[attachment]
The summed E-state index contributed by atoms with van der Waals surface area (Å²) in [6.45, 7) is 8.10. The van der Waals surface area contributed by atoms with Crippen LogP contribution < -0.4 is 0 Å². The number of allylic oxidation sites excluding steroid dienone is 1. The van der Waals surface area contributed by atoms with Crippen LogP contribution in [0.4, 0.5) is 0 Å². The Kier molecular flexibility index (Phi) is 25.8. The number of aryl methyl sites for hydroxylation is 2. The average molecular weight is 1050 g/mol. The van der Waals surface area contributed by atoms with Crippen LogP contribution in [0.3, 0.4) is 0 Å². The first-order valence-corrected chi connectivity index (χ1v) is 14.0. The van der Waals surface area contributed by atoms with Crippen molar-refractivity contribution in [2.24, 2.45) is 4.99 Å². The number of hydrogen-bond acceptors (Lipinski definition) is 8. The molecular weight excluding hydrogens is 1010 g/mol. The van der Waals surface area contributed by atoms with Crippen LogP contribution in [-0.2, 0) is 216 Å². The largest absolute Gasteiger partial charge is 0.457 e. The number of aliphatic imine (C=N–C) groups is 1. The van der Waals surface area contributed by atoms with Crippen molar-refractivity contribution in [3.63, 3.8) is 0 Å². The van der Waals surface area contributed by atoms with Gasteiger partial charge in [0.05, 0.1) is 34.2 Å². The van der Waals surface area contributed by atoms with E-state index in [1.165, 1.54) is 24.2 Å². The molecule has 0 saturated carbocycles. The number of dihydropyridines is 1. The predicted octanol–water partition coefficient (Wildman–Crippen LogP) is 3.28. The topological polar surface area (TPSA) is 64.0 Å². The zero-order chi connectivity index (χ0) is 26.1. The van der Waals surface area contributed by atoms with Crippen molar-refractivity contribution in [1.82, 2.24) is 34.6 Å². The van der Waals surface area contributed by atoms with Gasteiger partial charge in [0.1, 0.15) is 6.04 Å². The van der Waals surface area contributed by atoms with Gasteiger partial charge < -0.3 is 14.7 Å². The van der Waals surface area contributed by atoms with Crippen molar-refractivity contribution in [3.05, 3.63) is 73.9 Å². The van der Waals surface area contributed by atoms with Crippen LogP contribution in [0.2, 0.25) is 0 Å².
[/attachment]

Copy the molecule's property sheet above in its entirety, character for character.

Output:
The summed E-state index contributed by atoms with van der Waals surface area (Å²) in [6.45, 7) is 8.10. The van der Waals surface area contributed by atoms with Crippen LogP contribution < -0.4 is 0 Å². The number of allylic oxidation sites excluding steroid dienone is 1. The van der Waals surface area contributed by atoms with Crippen LogP contribution in [0.4, 0.5) is 0 Å². The Kier molecular flexibility index (Phi) is 25.8. The number of aryl methyl sites for hydroxylation is 2. The average molecular weight is 1050 g/mol. The van der Waals surface area contributed by atoms with Crippen LogP contribution in [0.3, 0.4) is 0 Å². The first-order valence-corrected chi connectivity index (χ1v) is 14.0. The van der Waals surface area contributed by atoms with Crippen molar-refractivity contribution in [2.24, 2.45) is 4.99 Å². The number of hydrogen-bond acceptors (Lipinski definition) is 8. The molecular weight excluding hydrogens is 1010 g/mol. The van der Waals surface area contributed by atoms with Crippen LogP contribution in [-0.2, 0) is 216 Å². The largest absolute Gasteiger partial charge is 0.457 e. The number of aliphatic imine (C=N–C) groups is 1. The van der Waals surface area contributed by atoms with Crippen molar-refractivity contribution in [3.63, 3.8) is 0 Å². The van der Waals surface area contributed by atoms with Gasteiger partial charge in [0.05, 0.1) is 34.2 Å². The van der Waals surface area contributed by atoms with E-state index in [1.165, 1.54) is 24.2 Å². The molecule has 0 saturated carbocycles. The number of dihydropyridines is 1. The predicted octanol–water partition coefficient (Wildman–Crippen LogP) is 3.28. The topological polar surface area (TPSA) is 64.0 Å². The zero-order chi connectivity index (χ0) is 26.1. The van der Waals surface area contributed by atoms with Crippen molar-refractivity contribution in [1.82, 2.24) is 34.6 Å². The van der Waals surface area contributed by atoms with Gasteiger partial charge in [0.1, 0.15) is 6.04 Å². The van der Waals surface area contributed by atoms with Gasteiger partial charge < -0.3 is 14.7 Å². The van der Waals surface area contributed by atoms with Crippen molar-refractivity contribution in [3.05, 3.63) is 73.9 Å². The van der Waals surface area contributed by atoms with Crippen LogP contribution in [0.2, 0.25) is 0 Å².